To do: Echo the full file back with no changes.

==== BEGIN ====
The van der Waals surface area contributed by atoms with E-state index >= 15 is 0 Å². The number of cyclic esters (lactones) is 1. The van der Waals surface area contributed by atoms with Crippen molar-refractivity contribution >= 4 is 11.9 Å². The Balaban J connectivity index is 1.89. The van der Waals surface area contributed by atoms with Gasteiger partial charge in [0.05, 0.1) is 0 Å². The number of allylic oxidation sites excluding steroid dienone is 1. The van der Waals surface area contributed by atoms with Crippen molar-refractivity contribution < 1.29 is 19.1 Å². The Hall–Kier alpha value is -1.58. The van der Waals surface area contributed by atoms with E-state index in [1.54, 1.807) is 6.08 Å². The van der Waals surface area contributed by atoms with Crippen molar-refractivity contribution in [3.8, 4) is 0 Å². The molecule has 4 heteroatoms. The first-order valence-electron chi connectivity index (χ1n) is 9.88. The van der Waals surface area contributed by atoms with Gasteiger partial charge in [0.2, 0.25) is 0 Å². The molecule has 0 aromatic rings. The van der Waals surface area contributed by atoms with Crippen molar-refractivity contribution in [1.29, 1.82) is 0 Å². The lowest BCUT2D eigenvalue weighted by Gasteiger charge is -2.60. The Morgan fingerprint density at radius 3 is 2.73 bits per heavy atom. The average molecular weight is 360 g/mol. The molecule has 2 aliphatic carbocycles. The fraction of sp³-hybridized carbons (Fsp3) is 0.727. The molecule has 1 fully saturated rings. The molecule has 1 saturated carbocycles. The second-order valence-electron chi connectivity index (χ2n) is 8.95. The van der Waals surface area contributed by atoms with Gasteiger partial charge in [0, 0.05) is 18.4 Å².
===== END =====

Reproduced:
The van der Waals surface area contributed by atoms with E-state index >= 15 is 0 Å². The number of cyclic esters (lactones) is 1. The van der Waals surface area contributed by atoms with Crippen molar-refractivity contribution >= 4 is 11.9 Å². The Balaban J connectivity index is 1.89. The van der Waals surface area contributed by atoms with Gasteiger partial charge in [0.05, 0.1) is 0 Å². The number of allylic oxidation sites excluding steroid dienone is 1. The van der Waals surface area contributed by atoms with Crippen molar-refractivity contribution < 1.29 is 19.1 Å². The Hall–Kier alpha value is -1.58. The van der Waals surface area contributed by atoms with E-state index in [1.54, 1.807) is 6.08 Å². The van der Waals surface area contributed by atoms with Crippen molar-refractivity contribution in [3.8, 4) is 0 Å². The molecule has 4 heteroatoms. The first-order valence-electron chi connectivity index (χ1n) is 9.88. The van der Waals surface area contributed by atoms with Gasteiger partial charge in [0.2, 0.25) is 0 Å². The molecule has 0 aromatic rings. The van der Waals surface area contributed by atoms with Crippen molar-refractivity contribution in [1.29, 1.82) is 0 Å². The lowest BCUT2D eigenvalue weighted by Gasteiger charge is -2.60. The Morgan fingerprint density at radius 3 is 2.73 bits per heavy atom. The average molecular weight is 360 g/mol. The molecule has 2 aliphatic carbocycles. The fraction of sp³-hybridized carbons (Fsp3) is 0.727. The molecule has 1 fully saturated rings. The molecule has 1 saturated carbocycles. The second-order valence-electron chi connectivity index (χ2n) is 8.95. The van der Waals surface area contributed by atoms with Gasteiger partial charge in [0, 0.05) is 18.4 Å².